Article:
"Doc, I notice you're still smoking."
"Aw, Glenn, I've lived so long that everything from now on is just a bonus."
Blanchard and Davis. They are as different as two men can be, and yet it is almost impossible for those who remember them to say one name without the other. They are the Damon and Pythias, the Chang and Eng, the MacNeil and Lehrer of football. Indeed, though they rarely see each other anymore and live many miles apart, though they have followed entirely separate paths since they left West Point more than 41 years ago and were never really that close—they were in different battalions at the Academy—Doc Blanchard and Glenn Davis are destined to march in lockstep through time, inseparably bound by mutually extraordinary deeds. They will forever be what George Trevor of the old New York Sun called them long ago in a moment of matchless inspiration, Mr. Inside and Mr. Outside.
They were running backs who perfectly complemented each other, the one, Blanchard, a battering ram up the middle; the other, Davis, a wraith around end. Together they formed the most devastating backfield combination since the Four Horsemen of Notre Dame 20 years earlier. Individually, they rank among the finest backs ever to play college football. Their coach, Colonel Earl (Red) Blaik, now 91 and living in Colorado Springs, says, "There is no comparing them with anyone else. They were the best."
Ed McKeever, the Notre Dame coach in 1944, said on first watching Blanchard, "I've just seen Superman in the flesh. He wears number 35 and goes by the name of Blanchard." Davis was similarly extolled. "He's better than Grange," said Steve Owen, coach of the NFL New York Giants during the Blanchard-Davis years. "He's faster and he cuts better."
Bill Yeoman, the former University of Houston coach and a Blanchard-Davis teammate, told the
Los Angeles Times
only five years ago, "There are words to describe how good an athlete Doc Blanchard was. But there aren't words to describe how good Glenn Davis was."
Blanchard and Davis were consensus All-Americas in 1944, '45 and '46, the only three-time All-America backfield teammates. They won the Heisman Trophy in successive years, Blanchard in '45, Davis in '46—again the only members of the same backfield to achieve that distinction. In 1945 alone, they scored 37 touchdowns—19 by Blanchard, 18 by Davis—and since Army beat opponents by an average score that year of 45.8-5.1, they played barely half the time; Davis averaged only nine carries a game and Blanchard slightly more than 11.
Their skills were hardly defined by their sobriquets. Mr. Inside had the speed to run outside, and he frequently did. As Yeoman has observed, " Davis was so fast he made the rest of us look slow, so people forget how fast Doc was." Indeed, Blanchard ran 100 yards in under 10 seconds. He was also a superb pass receiver who, though Army seldom threw, caught seven touchdown passes (five from Davis) in his three-year career. Blanchard also punted, kicked off and occasionally kicked extra points. On defense (Mr. Inside and Mr. Outside were two-way players), he was a punishing tackier as a linebacker. He still holds the Academy three-year record for yards returned on intercepted passes (189), and he ran back two interceptions for touchdowns.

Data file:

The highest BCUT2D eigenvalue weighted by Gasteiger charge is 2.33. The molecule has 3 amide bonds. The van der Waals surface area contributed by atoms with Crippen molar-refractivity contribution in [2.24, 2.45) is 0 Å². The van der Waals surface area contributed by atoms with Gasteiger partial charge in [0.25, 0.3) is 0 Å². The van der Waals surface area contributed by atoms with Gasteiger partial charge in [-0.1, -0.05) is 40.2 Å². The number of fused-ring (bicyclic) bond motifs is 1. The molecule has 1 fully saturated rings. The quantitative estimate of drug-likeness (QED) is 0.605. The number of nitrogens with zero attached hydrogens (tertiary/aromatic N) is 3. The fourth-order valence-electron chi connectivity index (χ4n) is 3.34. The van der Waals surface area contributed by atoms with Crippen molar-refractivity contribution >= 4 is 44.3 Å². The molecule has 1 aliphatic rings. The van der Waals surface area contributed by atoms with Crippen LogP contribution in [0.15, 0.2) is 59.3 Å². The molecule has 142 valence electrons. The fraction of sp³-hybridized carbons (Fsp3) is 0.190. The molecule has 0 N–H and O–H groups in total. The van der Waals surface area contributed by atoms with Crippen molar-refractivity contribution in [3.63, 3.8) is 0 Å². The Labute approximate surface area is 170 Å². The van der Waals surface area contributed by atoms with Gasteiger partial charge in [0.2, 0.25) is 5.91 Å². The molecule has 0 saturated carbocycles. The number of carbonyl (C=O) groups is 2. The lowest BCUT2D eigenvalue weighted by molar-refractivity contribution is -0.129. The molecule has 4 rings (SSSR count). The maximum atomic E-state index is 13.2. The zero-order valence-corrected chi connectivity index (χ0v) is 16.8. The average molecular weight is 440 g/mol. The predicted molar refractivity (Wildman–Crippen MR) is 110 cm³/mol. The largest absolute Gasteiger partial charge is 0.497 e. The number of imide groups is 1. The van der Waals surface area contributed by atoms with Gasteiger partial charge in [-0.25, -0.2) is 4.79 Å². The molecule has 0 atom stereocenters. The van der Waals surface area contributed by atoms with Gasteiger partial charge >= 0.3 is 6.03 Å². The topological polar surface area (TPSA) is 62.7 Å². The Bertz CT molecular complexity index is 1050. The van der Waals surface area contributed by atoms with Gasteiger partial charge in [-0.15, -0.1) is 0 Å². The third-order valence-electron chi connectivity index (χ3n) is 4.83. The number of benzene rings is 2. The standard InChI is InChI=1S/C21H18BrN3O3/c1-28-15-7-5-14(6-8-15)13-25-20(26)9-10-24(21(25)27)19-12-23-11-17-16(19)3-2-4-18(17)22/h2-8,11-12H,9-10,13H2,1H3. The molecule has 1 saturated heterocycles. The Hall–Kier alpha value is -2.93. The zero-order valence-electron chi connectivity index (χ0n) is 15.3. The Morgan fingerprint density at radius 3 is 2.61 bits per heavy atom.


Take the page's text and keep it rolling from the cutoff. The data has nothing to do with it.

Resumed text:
Blanchard also returned two punts for touchdowns. The year he won his Heisman, he averaged 7.1 yards on a mere 101 carries. He also won the Maxwell Trophy, and he became the first football player to win the Sullivan Award as the nation's finest amateur athlete. Blanchard is the only man ever to win the Heisman and the Sullivan. He dabbled in track and field his senior year and, with no previous experience in the event, was putting the shot close to 54 feet at a time when the world record was not yet 60 feet.
Blanchard was a superior athlete. Davis was an amazing one. In his four years at West Point, Davis won 10 letters: four in football, three in baseball, two in track and one in basketball. In his time, cadets were required to take a physical-fitness test that included such events as the rope climb, the 300-yard run the bar vault, the vertical jump, the standing long jump and the softball throw, as well as chin-ups and push-ups. A perfect score was 1,000 points. Before Davis the record score was 901� points and the average for all cadets, not quite 550. Davis scored an unheard-of 962�.